In this study, hydroentangled cotton nonwovens were identified as effective hosts for mineralization of calcium carbonate (CaCO3) polymorphs to modify and improve their properties. All cotton varieties studied, including raw white cotton, scoured white cotton, and raw brown cotton, readily crystallized CaCO3viaa simple cyclic dipping process. A combination of analyses agreed that the surface chemistry of cotton fibers influenced the formation of different CaCO3polymorphs. Scoured white cotton that consisted of almost pure cellulose predominantly produced the most stable calcite, whereas raw white and raw brown cottons that contain proteins facilitated the production of partial metastable vaterite. The morphology of calcite was better defined on the scoured cotton. The mineralization altered the hydrophobic surface of raw cottons to be hydrophilic,i.e., two-fold increase in moisture regain and decrease in water contact angle from 130 to 0 degrees. The mineralized cottons also exhibited improved thermal resistance,i.e., slower thermal decomposition with decreased activation energies and reduction in heat release capacity by up to 40%.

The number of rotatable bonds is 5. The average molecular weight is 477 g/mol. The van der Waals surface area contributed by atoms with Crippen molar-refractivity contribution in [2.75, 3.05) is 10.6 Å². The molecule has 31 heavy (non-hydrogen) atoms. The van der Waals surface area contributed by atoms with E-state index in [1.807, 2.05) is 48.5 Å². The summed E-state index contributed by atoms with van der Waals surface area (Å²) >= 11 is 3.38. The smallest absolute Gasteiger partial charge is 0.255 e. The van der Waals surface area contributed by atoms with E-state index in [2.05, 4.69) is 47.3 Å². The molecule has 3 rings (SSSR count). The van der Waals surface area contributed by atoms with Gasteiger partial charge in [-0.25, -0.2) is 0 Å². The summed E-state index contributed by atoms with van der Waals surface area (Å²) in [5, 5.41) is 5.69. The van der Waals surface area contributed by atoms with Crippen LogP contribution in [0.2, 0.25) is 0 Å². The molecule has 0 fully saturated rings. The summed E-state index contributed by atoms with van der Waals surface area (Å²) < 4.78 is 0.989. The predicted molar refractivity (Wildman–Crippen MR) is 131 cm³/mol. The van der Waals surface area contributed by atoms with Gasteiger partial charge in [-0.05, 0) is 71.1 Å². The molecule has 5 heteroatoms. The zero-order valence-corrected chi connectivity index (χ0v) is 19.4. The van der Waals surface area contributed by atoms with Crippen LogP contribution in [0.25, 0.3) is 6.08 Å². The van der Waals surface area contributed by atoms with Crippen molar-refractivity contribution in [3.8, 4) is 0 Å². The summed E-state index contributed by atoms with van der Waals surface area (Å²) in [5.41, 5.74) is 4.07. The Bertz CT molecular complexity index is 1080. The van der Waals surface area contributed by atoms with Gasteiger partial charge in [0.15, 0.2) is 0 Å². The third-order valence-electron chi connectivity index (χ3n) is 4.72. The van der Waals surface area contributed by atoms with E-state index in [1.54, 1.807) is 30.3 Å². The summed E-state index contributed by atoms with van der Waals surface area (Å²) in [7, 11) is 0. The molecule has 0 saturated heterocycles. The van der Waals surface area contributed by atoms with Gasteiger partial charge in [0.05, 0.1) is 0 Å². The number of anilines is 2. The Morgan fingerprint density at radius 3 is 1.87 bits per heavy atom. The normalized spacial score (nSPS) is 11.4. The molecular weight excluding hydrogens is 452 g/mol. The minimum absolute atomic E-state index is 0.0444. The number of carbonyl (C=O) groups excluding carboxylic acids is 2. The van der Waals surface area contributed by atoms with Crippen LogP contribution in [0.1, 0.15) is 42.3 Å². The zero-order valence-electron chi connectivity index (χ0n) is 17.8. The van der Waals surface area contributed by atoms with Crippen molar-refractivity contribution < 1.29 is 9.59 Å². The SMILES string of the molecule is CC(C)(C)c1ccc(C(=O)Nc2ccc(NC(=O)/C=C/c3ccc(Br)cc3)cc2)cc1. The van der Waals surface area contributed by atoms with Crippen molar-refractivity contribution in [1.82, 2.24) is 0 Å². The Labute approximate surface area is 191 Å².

Bibliographical noteFunding Information:
The authors are grateful to the ARS Innovation Fund to support the internship of N. Ernst.
© The Royal Society of Chemistry 2020.
All Science Journal Classification (ASJC) codes
- Chemical Engineering(all)